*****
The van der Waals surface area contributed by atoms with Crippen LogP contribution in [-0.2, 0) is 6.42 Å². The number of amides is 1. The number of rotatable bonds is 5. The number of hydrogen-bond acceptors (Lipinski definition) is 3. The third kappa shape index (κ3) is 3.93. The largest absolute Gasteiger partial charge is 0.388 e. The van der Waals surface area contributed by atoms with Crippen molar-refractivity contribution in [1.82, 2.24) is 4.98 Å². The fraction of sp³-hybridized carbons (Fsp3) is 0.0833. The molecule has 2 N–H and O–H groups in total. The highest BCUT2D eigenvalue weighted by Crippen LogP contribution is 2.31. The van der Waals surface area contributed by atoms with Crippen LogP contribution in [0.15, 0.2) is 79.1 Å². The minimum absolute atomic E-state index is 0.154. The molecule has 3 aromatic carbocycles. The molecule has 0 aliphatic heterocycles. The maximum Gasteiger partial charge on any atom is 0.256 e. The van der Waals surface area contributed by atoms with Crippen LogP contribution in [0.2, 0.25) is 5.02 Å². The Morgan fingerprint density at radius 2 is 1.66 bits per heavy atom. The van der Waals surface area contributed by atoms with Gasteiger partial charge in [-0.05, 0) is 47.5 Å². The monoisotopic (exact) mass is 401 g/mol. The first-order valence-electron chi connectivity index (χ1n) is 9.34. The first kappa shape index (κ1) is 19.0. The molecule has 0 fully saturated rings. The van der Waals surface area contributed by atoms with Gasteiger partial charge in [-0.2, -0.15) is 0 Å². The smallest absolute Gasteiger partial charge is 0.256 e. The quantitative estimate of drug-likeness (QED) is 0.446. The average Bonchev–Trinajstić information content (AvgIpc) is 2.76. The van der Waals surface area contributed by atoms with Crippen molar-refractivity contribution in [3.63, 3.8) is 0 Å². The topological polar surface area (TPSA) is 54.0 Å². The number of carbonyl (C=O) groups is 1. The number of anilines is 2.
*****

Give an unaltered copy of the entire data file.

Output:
The van der Waals surface area contributed by atoms with Crippen LogP contribution in [-0.2, 0) is 6.42 Å². The number of amides is 1. The number of rotatable bonds is 5. The number of hydrogen-bond acceptors (Lipinski definition) is 3. The third kappa shape index (κ3) is 3.93. The largest absolute Gasteiger partial charge is 0.388 e. The van der Waals surface area contributed by atoms with Crippen molar-refractivity contribution in [1.82, 2.24) is 4.98 Å². The fraction of sp³-hybridized carbons (Fsp3) is 0.0833. The molecule has 2 N–H and O–H groups in total. The highest BCUT2D eigenvalue weighted by Crippen LogP contribution is 2.31. The van der Waals surface area contributed by atoms with Crippen LogP contribution in [0.15, 0.2) is 79.1 Å². The minimum absolute atomic E-state index is 0.154. The molecule has 3 aromatic carbocycles. The molecule has 0 aliphatic heterocycles. The maximum Gasteiger partial charge on any atom is 0.256 e. The van der Waals surface area contributed by atoms with Crippen LogP contribution in [0.2, 0.25) is 5.02 Å². The Morgan fingerprint density at radius 2 is 1.66 bits per heavy atom. The van der Waals surface area contributed by atoms with Gasteiger partial charge in [-0.05, 0) is 47.5 Å². The monoisotopic (exact) mass is 401 g/mol. The first-order valence-electron chi connectivity index (χ1n) is 9.34. The first kappa shape index (κ1) is 19.0. The molecule has 0 fully saturated rings. The van der Waals surface area contributed by atoms with Gasteiger partial charge in [-0.2, -0.15) is 0 Å². The smallest absolute Gasteiger partial charge is 0.256 e. The quantitative estimate of drug-likeness (QED) is 0.446. The average Bonchev–Trinajstić information content (AvgIpc) is 2.76. The van der Waals surface area contributed by atoms with Crippen molar-refractivity contribution in [3.63, 3.8) is 0 Å². The topological polar surface area (TPSA) is 54.0 Å². The number of carbonyl (C=O) groups is 1. The number of anilines is 2.